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  • Documents on Democracy

China/Kenya/Serbia

At a banquet in Washington, D.C., on 27 April 1993, the National Endowment for Democracy presented its biennial Democracy Award to leading democratic activists from three continents: Han Dongfang, the founder of the Beijing Workers' Autonomous Federation, who was jailed by the Chinese government for 22 months following the June 1989 Tiananmen Square massacre; Gitobu Imanyara, a Kenyan human rights lawyer and editor of the Nairobi Law Monthly and the Nairobi Weekly; and Vesna Pešić, a longtime human rights activist from Serbia, where she is the director of the Center for Anti-War Action in Belgrade. Excerpts of their acceptance speeches appear below:

Han: I am honored to receive this award and do so on behalf of my colleagues who have struggled for democracy in China with me, and who are still fighting for democratic rights under extremely difficult and dangerous conditions . . . .

Democracy can be realized in China only through concrete actions, without which democracy would lose its luster and significance. Talk about democracy is not sufficient, nor will democracy result from the application of some abstract theory. Indeed, we know that it is only because numerous people have struggled for democracy and freedom, supported by their friends from other nations, that totalitarian governments have collapsed one by one throughout the world.

Today, China is the world's largest remaining dictatorship. How the struggle for democracy fares in China will certainly be a pivotal influence on the overall effort to promote freedom elsewhere.

At the present time in China, the government, which owns most of the assets of the country, is in the process of restructuring the country's command economy. This adjustment process is generating tremendous political and economic pressure on workers and peasants. It is a process in which they desperately seek input but have almost none. If China is to have a market economy in which employers have profits as their [End Page 134] motive, then workers and peasants must have the right to form unions and associations of their own choosing. If such organizations are formed and can achieve real participation in state politics and the economy, then they will be able to exert a decisive influence on China's advance toward democracy.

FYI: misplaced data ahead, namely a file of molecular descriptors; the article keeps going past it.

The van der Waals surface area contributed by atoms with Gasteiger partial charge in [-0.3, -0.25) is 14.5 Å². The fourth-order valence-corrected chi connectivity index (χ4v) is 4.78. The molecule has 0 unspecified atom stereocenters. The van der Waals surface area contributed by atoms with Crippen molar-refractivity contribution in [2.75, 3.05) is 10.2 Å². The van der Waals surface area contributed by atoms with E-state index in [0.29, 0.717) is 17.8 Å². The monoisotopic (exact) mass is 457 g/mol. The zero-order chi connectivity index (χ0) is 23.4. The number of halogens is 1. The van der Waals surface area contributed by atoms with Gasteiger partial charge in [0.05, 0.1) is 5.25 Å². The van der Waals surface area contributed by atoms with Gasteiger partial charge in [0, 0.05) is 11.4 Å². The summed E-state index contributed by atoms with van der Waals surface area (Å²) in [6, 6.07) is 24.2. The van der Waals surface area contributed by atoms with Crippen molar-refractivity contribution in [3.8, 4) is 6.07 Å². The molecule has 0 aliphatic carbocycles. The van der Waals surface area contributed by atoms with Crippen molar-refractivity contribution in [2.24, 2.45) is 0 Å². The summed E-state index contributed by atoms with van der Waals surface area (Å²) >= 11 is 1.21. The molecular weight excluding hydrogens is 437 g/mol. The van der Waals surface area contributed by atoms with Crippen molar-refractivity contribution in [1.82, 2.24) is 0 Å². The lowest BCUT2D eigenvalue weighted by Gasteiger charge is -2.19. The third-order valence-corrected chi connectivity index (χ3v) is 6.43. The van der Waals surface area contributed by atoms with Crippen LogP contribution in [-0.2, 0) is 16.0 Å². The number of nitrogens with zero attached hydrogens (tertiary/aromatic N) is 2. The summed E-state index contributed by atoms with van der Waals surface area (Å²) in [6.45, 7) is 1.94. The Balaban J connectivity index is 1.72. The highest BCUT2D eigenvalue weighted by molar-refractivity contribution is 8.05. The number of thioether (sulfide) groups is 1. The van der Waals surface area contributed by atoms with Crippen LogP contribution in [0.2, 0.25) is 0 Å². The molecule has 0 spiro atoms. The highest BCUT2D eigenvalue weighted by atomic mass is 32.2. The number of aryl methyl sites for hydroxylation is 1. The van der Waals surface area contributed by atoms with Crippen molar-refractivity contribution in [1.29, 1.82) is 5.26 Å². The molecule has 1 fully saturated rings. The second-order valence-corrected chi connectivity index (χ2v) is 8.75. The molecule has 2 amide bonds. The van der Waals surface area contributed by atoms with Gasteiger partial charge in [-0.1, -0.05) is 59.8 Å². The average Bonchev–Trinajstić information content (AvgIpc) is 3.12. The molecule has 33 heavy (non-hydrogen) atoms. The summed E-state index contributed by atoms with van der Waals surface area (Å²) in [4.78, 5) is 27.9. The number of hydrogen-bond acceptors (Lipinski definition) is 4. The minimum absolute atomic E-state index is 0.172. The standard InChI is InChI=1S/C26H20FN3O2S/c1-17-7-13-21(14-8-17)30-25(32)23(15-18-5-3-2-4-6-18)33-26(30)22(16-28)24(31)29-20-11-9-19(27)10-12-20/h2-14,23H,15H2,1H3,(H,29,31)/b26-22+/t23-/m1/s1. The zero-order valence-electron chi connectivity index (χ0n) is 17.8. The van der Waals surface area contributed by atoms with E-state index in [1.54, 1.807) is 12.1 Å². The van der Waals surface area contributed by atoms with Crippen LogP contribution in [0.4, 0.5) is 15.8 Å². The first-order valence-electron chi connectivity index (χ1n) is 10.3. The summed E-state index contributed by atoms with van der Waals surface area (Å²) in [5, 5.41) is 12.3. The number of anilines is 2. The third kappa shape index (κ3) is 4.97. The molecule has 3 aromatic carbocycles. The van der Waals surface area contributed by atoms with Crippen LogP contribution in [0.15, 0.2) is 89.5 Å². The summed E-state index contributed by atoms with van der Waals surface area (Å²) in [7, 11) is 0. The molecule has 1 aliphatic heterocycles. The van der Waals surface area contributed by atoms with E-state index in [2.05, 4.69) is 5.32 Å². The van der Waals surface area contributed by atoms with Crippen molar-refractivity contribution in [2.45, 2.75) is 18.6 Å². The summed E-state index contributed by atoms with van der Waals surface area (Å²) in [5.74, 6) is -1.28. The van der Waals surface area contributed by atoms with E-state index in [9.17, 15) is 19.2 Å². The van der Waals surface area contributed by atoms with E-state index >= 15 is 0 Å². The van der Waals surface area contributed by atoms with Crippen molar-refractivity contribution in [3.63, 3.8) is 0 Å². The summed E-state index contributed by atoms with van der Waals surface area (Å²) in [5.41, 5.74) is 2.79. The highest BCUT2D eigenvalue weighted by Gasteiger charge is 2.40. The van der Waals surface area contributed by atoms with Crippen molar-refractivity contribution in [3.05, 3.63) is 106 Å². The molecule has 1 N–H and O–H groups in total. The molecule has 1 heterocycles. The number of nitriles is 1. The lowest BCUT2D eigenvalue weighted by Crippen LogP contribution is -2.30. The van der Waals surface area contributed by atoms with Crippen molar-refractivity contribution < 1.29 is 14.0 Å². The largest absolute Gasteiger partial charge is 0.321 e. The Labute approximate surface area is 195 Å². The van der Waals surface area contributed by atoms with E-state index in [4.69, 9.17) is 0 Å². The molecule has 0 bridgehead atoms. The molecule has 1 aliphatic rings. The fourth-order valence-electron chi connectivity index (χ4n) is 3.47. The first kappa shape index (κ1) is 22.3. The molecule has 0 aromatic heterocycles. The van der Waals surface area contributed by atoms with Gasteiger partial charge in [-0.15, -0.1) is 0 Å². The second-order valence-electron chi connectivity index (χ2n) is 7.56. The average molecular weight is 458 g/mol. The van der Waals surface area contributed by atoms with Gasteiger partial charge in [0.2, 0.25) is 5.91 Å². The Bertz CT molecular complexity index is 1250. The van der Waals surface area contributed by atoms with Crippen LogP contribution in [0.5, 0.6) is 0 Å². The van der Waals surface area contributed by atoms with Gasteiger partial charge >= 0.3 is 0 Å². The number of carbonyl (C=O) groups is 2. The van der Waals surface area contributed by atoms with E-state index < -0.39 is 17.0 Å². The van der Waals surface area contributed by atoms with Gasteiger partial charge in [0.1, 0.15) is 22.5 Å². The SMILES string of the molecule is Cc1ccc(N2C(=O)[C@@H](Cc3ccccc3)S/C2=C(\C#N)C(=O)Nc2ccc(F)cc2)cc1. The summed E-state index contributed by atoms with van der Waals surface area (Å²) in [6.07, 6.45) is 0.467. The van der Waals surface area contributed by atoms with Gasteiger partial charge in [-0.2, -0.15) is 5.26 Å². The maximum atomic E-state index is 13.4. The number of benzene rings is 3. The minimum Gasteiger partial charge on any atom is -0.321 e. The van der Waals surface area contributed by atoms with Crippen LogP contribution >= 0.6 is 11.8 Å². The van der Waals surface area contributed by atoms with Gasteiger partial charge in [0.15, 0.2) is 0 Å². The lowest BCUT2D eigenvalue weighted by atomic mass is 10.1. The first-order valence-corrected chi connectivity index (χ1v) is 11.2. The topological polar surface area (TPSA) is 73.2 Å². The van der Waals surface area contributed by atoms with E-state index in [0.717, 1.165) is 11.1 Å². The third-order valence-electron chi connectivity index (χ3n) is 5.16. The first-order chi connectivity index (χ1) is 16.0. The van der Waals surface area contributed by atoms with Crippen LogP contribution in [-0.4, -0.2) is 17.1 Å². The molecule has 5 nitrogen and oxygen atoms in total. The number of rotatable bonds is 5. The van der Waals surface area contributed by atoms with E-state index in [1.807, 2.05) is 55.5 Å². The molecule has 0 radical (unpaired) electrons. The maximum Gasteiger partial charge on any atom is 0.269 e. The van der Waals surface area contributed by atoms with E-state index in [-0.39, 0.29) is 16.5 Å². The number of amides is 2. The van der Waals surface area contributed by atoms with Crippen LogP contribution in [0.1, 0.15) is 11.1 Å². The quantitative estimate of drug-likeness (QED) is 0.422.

Tonight, I would like to share some encouraging news: after a long period of discussion, organizers of China's free labor movement have decided that they will seek to advance democratization through open means using the legal guarantees now available to them in China. . . . Although such involvement engenders great personal risk, they feel it is the only course of action available to them which will advance democratization at a practical level.

The cause of democracy in China cannot succeed without support from the global democratic community. However, such support must be directed to those real forces emerging in China which seek such change.

Imanyara: This is a unique occasion. Three people drawn from three different continents that account for a significant portion of humanity are brought together in a special ceremony to celebrate democracy: from China, from Europe, from Africa. The names in this special context bring to mind places: Sharpeville, Tiananmen Square, Srebrenica—each representing in its own irrational and tortured logic the never-ending struggle for human dignity and freedom.

I stand to accept the award as a messenger of the African people. For us in Africa, this award is an eloquent affirmation that we have allies in our struggle to plant and nurture a culture of democratic values and civil society. We thank the American people, who have through the National Endowment for Democracy recognized that the African continent is in the process of an irreversible march to human dignity and democratic emancipation.

More than 30 years ago, Nelson Mandela told us that there is no easy road to freedom. For close to 30 years he languished in jail as the moral leader of the African struggle for justice. Twenty years ago, President Jomo Kenyatta told us that the African continent is awake and will never go to sleep again. Now Nelson Mandela is out of prison and Jomo Kenyatta is long dead.

We have experienced the obstacles Nelson Mandela was referring...

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Additional Information

ISSN
1086-3214
Print ISSN
1045-5736
Pages
pp. 134-139
Launched on MUSE
2008-01-01
Open Access
No
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